A 19th-century bureau-bookcase with chinoiserie details, from Kentshire Galleries, adds ballast to the living room. “Every room needs something tall in it,” Buatta notes. Travers flamestitch bench fabric. Yellow pillow fabric and chair print, Brunschwig & Fils. Stark carpets.
“It’s really an evening apartment,” says Buatta, who created multiple seating areas for entertaining. The painting is by Russian artist Ivan Godlevsky. Newel Art Galleries low table. Mallett tea caddy. Pollack sofa linen. Drapery plaid and pillow print from Travers.
The eggplant shade on the living room walls, which Buatta treated to resemble porphyry, is “a great foil for all the pastels—it makes them sing out.” A painting by Helen Frankenthaler, at left, hangs below a work by Carlos Mérida. The portrait is by Sally Avery.
In the dining room, wraparound draperies inspired by batik create a tentlike feel. Drapery fabric from Brunschwig & Fils. Regency-style table from Smith and Watson. Vaughan gilded chandelier. Peach Ultrasuede on chairs, Lee Jofa.
“Because of the topiary trees, you feel you’re in a pavilion,” Buatta says. St. Bart’s artist Jean Verrechia painted the figure, which hangs over an 18th-century English sideboard, from Hyde Park Antiques. Pair of goose tureens from Ann Getty. Carpet from Stark.
Using knotty-pine paneling, Buatta transformed the once “hideous” library into a warm space “the color of a pecan” anchored by a Chiu Ya-Tsai canvas. Sofa and pillow fabrics, Colefax and Fowler. John Boone wall lights. Yale R. Burge side table. Patterson, Flynn & Martin carpet.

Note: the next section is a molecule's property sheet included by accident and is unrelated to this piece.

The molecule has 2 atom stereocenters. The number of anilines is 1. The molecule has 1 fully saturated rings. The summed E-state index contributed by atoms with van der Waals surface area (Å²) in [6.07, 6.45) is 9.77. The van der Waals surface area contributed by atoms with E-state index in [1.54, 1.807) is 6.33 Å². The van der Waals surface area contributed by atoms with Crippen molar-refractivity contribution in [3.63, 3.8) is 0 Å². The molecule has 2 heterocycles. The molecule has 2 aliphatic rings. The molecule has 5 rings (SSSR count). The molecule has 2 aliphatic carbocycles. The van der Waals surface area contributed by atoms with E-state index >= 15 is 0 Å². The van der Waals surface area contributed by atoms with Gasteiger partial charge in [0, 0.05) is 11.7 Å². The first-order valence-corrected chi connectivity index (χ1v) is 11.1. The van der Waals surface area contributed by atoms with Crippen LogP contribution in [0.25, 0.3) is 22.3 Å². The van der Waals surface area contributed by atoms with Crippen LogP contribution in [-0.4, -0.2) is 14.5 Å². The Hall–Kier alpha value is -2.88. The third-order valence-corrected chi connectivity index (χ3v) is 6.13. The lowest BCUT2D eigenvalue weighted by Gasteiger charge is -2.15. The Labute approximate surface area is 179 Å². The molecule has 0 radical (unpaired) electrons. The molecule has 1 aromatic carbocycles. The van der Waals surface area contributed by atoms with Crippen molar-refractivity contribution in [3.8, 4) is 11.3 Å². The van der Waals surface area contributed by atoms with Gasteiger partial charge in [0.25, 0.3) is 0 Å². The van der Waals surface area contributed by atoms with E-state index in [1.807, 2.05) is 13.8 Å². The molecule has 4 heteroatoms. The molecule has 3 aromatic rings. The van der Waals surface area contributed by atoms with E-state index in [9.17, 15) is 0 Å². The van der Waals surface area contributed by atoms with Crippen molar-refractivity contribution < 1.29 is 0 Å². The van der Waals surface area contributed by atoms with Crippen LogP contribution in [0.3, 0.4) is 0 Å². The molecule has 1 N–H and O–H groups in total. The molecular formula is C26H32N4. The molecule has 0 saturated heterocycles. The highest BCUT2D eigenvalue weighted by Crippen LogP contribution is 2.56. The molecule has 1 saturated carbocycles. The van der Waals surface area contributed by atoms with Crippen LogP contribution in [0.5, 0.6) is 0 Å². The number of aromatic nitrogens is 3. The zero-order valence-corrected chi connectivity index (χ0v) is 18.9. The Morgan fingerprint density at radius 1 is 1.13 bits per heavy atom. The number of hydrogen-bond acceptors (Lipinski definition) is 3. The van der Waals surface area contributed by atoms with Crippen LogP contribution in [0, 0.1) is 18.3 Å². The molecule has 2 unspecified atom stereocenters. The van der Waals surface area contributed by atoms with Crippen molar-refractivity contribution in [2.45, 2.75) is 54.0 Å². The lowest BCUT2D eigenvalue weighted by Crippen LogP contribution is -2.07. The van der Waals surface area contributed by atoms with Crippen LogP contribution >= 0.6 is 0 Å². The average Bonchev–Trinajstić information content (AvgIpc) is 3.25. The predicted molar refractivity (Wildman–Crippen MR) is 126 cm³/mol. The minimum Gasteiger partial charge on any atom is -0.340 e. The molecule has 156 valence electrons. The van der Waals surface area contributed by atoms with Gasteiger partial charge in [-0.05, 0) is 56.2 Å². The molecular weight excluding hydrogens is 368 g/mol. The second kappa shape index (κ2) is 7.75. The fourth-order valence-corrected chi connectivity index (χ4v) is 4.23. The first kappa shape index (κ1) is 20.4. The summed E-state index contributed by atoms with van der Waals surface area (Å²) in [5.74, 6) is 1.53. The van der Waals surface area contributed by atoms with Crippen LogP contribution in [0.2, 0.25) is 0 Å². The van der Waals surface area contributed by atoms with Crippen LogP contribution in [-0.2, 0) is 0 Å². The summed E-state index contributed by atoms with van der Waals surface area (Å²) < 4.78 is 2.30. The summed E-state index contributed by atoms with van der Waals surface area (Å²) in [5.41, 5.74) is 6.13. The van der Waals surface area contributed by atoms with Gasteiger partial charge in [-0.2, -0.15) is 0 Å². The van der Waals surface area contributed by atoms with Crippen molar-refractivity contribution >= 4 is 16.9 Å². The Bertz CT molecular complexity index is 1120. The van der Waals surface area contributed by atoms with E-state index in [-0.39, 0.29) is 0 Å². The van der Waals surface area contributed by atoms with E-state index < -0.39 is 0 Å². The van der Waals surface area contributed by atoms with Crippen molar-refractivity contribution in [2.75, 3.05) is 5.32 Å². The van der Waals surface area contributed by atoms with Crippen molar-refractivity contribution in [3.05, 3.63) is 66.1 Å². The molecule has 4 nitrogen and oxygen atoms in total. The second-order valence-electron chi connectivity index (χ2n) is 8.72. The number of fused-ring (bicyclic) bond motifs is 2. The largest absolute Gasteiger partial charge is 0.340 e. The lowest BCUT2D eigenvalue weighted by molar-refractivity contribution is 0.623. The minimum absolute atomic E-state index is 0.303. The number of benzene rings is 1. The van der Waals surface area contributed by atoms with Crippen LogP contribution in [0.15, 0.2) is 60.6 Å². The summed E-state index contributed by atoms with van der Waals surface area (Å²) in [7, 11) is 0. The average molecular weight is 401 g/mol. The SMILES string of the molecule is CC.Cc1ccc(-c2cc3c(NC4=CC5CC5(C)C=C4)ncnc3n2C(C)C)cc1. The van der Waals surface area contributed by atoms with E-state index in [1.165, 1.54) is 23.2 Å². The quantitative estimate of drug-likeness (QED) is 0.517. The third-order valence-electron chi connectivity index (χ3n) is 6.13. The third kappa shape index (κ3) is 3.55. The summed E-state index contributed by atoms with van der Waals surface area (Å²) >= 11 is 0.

Blue and white hues define the master bedroom. Julia Gray chest of drawers. John Boone floor lamp. Newel Art Galleries 1950s basket sconces. Star print and trims from Brunschwig & Fils. White sofa fabric from Clarence House. Drapery stripe, Cowtan & Tout.
“The whole master bath is mirrored—it’s like a prism,” says Buatta, who also used white marble with black-marble trim. Art Déco dressing table from Lorin Marsh. étagère from Yale R. Burge. Niermann Weeks light fixture in mirror. Lee Jofa Ultrasuede on chair.
Can't get enough of Mario Buatta? Check out his recently released book, Mario Buatta: Fifty Years of American Interior Decoration, the eagerly anticipated first monograph that celebrates the 50-years-and-counting career of the decorating legend. Influenced by the understated elegance of Colefax and Fowler and the doyenne of exuberant American decor, Sister Parish, Buatta has decorated for notable clients such as Henry Ford II, Barbara Walters, Malcom Forbes, Mariah Carey, Blair House, the President's guest quarters... and of course Hilary Geary and Wilbur Ross, Jr. This lavish book includes many unpublished photographs, Buatta's personal stories, and his own rules for decorating.